Saturday, 2 October 2010

Bucket List – reversed (1)

Lindsay at Suburban Turmoil (in my Favourites) is a very entertaining writer from Nashville, Tennessee, and a couple of weeks ago she came up with a novel idea.  The Bucket List – named after the 2007 film - as she puts it “generally contains 50 or so things to do before you die” – but instead she has preferred to list things she’s done which she’s proud of, or have made her happy, and called it the Bucket List Reversed. 
So here is mine, in more or less chronological order.  Some of the entries are the type of achievements we all feel proud about, others I know with hindsight to have been milestones, some I’m grateful for and some have taken me by surprise or they’ve chanced upon my life at the right time.   I’m still amazed by them, even as I read what I’ve written.  

As you would expect of me, I’m not the soul of brevity, plus I love illustrating entries where I can – for which I have trawled through box after box of my mother’s pictures, hence the delay in getting this first post written, and the reason why it will stretch over several posts.  It seemed to me to be an opportunity to share experiences which will otherwise be lost forever.

1.  First trips abroad
At eight I travelled ‘abroad’ (from Argentina) for the first time, and flew on a plane.  ‘Abroad’ was neighbouring country Uruguay, where I stayed with relations for the winter holidays in July 1961.  When the plane took off for the very short journey, I was open-mouthed to see the houses below turn into little toys.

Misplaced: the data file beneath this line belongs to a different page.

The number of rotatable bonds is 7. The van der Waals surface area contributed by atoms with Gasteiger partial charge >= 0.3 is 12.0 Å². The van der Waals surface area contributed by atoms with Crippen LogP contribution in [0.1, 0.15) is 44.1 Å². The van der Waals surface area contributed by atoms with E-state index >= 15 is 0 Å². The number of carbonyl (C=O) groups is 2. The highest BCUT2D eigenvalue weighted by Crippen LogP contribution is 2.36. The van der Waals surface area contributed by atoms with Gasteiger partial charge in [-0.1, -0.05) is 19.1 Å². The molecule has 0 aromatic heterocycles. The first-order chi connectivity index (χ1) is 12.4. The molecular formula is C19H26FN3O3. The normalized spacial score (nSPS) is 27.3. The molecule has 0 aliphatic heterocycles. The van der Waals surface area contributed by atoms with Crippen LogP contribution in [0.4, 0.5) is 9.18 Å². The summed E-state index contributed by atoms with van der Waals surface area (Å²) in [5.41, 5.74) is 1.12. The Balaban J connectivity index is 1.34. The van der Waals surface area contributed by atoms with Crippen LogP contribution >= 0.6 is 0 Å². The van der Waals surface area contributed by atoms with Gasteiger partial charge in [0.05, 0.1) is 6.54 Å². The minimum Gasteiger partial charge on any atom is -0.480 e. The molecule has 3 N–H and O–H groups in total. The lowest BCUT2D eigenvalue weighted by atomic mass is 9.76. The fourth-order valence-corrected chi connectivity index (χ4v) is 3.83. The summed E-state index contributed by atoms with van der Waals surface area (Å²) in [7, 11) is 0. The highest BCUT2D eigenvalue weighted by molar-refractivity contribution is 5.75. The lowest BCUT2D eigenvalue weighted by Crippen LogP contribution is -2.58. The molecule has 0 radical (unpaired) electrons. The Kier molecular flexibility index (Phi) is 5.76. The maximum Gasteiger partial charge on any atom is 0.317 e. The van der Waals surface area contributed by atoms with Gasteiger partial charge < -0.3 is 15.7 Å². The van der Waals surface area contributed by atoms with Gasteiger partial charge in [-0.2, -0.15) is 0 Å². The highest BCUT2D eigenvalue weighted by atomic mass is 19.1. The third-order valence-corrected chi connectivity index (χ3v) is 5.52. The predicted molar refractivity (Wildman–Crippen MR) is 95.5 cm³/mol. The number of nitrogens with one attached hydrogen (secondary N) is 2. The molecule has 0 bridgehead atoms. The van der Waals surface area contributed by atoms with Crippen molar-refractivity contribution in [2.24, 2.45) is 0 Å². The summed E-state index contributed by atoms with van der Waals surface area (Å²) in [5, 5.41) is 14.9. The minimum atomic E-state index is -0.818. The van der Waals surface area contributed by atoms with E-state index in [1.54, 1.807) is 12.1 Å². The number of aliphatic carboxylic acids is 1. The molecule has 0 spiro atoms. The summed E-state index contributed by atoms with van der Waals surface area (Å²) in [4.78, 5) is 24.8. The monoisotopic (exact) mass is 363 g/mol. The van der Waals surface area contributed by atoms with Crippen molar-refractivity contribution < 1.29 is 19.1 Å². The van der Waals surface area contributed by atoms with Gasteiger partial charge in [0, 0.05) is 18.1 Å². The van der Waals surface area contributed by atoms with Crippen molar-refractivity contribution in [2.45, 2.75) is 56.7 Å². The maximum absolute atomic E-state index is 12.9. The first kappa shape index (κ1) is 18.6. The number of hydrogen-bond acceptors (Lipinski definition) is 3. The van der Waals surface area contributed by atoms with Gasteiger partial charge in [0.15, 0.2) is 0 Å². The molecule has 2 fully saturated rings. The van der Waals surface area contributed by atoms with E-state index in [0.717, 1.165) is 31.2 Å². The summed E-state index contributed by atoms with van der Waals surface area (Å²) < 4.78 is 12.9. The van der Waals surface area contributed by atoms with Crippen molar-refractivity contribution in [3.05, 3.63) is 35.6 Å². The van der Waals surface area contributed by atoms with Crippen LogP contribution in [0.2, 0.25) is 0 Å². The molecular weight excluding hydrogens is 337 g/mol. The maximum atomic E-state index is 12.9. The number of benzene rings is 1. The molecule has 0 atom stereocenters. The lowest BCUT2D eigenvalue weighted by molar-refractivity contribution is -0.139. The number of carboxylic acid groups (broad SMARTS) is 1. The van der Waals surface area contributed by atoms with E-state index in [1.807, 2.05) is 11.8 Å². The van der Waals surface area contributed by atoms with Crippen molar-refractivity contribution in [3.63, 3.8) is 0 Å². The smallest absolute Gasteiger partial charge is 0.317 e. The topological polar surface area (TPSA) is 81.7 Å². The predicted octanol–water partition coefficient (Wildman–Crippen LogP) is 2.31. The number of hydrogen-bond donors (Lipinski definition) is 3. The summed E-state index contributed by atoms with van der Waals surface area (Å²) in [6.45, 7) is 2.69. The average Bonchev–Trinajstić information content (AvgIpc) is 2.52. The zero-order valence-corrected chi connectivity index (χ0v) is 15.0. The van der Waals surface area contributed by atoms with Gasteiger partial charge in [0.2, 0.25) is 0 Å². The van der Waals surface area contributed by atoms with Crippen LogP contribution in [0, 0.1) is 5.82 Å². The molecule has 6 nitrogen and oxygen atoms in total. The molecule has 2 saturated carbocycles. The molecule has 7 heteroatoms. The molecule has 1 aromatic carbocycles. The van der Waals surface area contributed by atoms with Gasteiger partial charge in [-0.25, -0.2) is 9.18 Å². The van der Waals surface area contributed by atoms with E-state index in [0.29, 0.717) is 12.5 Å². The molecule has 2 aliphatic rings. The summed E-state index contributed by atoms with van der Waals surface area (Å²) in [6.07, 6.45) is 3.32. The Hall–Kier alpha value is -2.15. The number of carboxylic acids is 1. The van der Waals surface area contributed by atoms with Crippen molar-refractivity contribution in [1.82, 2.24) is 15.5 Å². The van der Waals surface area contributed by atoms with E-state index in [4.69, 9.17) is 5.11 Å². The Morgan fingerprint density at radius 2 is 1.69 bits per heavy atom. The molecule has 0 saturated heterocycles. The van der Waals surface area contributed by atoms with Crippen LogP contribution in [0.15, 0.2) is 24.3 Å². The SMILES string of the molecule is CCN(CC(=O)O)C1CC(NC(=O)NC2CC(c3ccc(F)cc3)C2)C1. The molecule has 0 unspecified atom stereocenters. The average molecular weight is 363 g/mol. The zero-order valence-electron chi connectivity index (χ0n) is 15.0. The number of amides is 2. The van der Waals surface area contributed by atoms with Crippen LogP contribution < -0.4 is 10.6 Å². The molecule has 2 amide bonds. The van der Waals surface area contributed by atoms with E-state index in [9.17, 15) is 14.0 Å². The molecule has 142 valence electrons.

First official mugshot taken for documents.
I was told to be serious but I just couldn't,
it was all too exciting. 
"Glenrest", near Punta del Este, Uruguay, where we spent
the winter holidays in 1961.

While staying there I took a (crystal) glass of water to the room I shared with my mother and inadvertently broke it.  Being scared of the rather formidable hostess and frightened of the consequences, I hid the evidence under my bed.  My mother found it of course, was very cross with me and made me own up straight away.  Being found out was embarrassing, owning up to it was humilliating, but it was a lesson I never forgot, and I have never been able to conceal mistakes of any kind since, even when it has been evident that no one would know or even be interested.
In 1965 my parents and I drove west across Argentina to Chile’s capital Santiago, to collect my sister who was staying with one of our uncles.  I was 11, and remember a lot about the journey crossing the Andes, which took my breath away. 

Santiago, Chile - picture from Google Images

Two years later at 13 my parents and I drove some 1600 km north into the hinterland of Brazil – to visit another uncle on a farm which bred the King Ranch Santa Gertrudis cattle – and now I really felt I was ‘abroad’, complete with foreign language, rainforest, intoxicating tropical flowers and fruit I had never come across before, not to mention the snakes measuring a metre long and about 10cm in width which sunned themselves on the roads.  It was all incredibly exciting.  (These two journeys were recorded on film by my father, but with slides, and I'm afraid I can't find them anywhere.)

Taken from the website of Fazenda Bartira, where my uncle worked.
These are Santa Gertrudis cattle, a zebu/shorthorn cross

2.  The guitar
Learning to play the guitar at 10 not only gave me a great deal of pleasure, but it was also a way to overcome extreme shyness, gain acceptance among my peers, and demonstrate that I didn’t stutter when I sang.  It was the very first thing I ever did that I was proud of, and as I was growing up, every time I felt so shy that I could hardly speak, I used to say inwardly “but I can play the guitar, and they can’t.”  The raw and later calloused fingertips on my left hand were a badge worn with great pride.

1968, with Michèle to my right (you've seen plenty of pictures of her in this blog), and her brother Marc, my first ever boyfriend, to my left.

Fifteen years later, entertaining nephews and nieces
(both pictures)

3.  Estancia "El Chorro", Córdoba, Argentina